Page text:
"Yeah, and all the homes are gone. Came in, and cleaned up," he says, driving me around what was once a subdivision. Block after block, it's empty - like nothing was ever there. Save for a few clues: an overflowing dumpster. A brick fireplace, alone in the middle of an open field.
"There's another foundation ... sad. It just breaks my heart," Manier says, pointing out he and his wife's first home.
The way Mayor Manier sees it, Washington and other downstate communities are punished by FEMA, because they're in the same state as Chicago. Manier has nothing against Chicago -- on the contrary, he's thankful for all of the help the city has given. And FEMA too, for that matter. Nearly immediately after the tornado hit, FEMA was on the ground, helping.
The federal government has spent $26 million dollars in direct, private assistance. Which is huge for survivors. That means grants or loans to help residents who lost their homes pay for an apartment, or clothes. Or to help a small business make repairs.
But FEMA's denial of public assistance means Washington will not get money to pay for damages to community property -- torn-up streets, tons of debris removal.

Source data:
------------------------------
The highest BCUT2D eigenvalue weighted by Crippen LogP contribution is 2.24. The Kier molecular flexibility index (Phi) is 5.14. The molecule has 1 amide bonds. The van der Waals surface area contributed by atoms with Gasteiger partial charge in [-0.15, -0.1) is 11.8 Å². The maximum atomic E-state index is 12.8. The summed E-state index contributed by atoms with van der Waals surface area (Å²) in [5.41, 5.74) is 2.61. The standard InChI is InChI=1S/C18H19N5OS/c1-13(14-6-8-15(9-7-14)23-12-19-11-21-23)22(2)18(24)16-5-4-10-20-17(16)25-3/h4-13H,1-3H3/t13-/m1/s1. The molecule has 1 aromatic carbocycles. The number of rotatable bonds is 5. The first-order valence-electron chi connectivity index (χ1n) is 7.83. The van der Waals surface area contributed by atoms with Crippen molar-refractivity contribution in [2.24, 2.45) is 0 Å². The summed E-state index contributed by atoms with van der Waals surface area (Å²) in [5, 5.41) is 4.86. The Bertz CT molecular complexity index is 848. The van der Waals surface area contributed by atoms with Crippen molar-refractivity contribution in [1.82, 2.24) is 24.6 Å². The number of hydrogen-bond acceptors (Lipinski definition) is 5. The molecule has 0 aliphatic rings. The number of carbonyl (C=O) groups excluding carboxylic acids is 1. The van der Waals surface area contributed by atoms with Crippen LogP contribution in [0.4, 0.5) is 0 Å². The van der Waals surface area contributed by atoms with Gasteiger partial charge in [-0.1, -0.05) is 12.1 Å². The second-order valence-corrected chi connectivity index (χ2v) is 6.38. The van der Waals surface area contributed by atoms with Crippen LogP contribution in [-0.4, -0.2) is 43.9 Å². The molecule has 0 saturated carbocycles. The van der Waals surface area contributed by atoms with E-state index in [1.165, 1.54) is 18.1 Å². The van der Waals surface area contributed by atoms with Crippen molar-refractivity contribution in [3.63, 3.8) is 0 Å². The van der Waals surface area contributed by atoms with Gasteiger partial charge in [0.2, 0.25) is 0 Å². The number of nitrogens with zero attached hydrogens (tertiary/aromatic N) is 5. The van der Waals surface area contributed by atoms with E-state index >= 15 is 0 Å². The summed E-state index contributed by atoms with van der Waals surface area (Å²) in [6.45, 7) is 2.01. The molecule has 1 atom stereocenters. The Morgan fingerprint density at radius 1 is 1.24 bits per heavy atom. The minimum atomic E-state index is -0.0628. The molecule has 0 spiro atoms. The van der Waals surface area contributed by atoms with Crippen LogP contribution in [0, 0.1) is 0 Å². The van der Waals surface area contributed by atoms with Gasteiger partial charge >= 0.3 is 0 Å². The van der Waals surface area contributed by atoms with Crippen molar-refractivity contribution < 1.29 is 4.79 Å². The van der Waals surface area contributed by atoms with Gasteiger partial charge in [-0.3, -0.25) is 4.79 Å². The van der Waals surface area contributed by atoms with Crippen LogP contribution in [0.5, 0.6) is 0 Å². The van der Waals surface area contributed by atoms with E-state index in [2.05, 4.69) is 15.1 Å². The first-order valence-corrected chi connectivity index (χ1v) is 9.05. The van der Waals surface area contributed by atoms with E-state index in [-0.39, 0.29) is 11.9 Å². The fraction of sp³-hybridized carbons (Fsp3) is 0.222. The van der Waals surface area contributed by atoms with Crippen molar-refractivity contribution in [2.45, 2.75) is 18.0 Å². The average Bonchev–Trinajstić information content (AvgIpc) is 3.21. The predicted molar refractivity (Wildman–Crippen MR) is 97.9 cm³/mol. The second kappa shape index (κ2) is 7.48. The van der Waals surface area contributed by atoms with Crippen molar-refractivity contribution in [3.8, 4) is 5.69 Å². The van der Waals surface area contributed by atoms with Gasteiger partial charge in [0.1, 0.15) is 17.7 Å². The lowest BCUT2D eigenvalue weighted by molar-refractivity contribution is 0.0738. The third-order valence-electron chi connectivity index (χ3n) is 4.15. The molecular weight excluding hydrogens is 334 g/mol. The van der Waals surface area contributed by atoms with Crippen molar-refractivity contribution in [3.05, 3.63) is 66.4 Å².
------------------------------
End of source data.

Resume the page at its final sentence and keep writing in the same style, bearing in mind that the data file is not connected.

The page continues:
The tab is more than half the city's annual budget.
"I've never seen such extensive tornado damage. And to believe that this does not qualify under some federal formula is just hard to understand," says U.S. Senator Dick Durbin. "Had this occured in a more sparesely populated state, a rural state. There's no doubt that FEMA under its formula would have made the payment."
Durbin, a Democrat, ad Illinois' other U.S. Senator, Republican Mark Kirk, want FEMA to change the formula. There's also a bipartisan effort in the U.S. House from Illinois' Congressional delegation.
"We think there should be more emphasis on the local assessable tax base," Durbin says. "Take a look at the median income of the people that live in the area. The poverty rate as well. So zero in on the area affected rather than looking at averages for a state as large as Illinois."
FEMA won't comment on pending legislation. But it's not the first time Durbin has tried for that change. In 2012, FEMA denied both private and public assistance to Illinois after a tornado struck Harrisburg, in southern Illinois -- but Durbin's attempt at a fix never advanced.
"We didn't follow through, you know, you don't think it's ever going to happen again," Durbin says. "And it just did.
So now we have to be more systematic. We have to take a look at the FEMA determinations and see how many other states and communities have gone through this experience."
So far, nobody outside of Illinois has signed onto either of the new versions. Durbin's office says he's looking to find sponsors from states in similar positions to Illinois.
Texas and Ohio may be options.
In the meantime, Illinois is appealing its denial for the November tornadoes -- the revised application says the damage across nine counties topped $21 million — surpassing the $17.8 state threshold. FEMA will only say the preliminary request was denied because it determined the state and local governments were capable of handling recovery efforts.
The agency says the appeal is under review.